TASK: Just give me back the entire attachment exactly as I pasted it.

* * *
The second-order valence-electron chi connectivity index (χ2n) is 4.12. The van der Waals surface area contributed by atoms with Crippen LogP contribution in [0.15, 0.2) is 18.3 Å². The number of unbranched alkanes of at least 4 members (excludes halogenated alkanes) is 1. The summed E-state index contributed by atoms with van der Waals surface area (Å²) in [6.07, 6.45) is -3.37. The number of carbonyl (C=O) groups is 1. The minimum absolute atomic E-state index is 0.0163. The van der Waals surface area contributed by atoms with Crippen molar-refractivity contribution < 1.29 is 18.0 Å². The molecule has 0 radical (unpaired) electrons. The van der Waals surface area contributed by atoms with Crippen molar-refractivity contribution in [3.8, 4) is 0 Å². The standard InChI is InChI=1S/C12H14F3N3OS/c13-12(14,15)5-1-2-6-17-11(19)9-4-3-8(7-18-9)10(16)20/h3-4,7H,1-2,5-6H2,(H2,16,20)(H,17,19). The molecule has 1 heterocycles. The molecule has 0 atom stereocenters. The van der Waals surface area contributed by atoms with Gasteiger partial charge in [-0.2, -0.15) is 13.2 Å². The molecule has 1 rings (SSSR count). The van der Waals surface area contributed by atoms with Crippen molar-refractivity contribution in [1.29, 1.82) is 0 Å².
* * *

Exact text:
The second-order valence-electron chi connectivity index (χ2n) is 4.12. The van der Waals surface area contributed by atoms with Crippen LogP contribution in [0.15, 0.2) is 18.3 Å². The number of unbranched alkanes of at least 4 members (excludes halogenated alkanes) is 1. The summed E-state index contributed by atoms with van der Waals surface area (Å²) in [6.07, 6.45) is -3.37. The number of carbonyl (C=O) groups is 1. The minimum absolute atomic E-state index is 0.0163. The van der Waals surface area contributed by atoms with Crippen molar-refractivity contribution < 1.29 is 18.0 Å². The molecule has 0 radical (unpaired) electrons. The van der Waals surface area contributed by atoms with Crippen molar-refractivity contribution in [3.8, 4) is 0 Å². The standard InChI is InChI=1S/C12H14F3N3OS/c13-12(14,15)5-1-2-6-17-11(19)9-4-3-8(7-18-9)10(16)20/h3-4,7H,1-2,5-6H2,(H2,16,20)(H,17,19). The molecule has 1 heterocycles. The molecule has 0 atom stereocenters. The van der Waals surface area contributed by atoms with Gasteiger partial charge in [-0.2, -0.15) is 13.2 Å². The molecule has 1 rings (SSSR count). The van der Waals surface area contributed by atoms with Crippen molar-refractivity contribution in [1.29, 1.82) is 0 Å².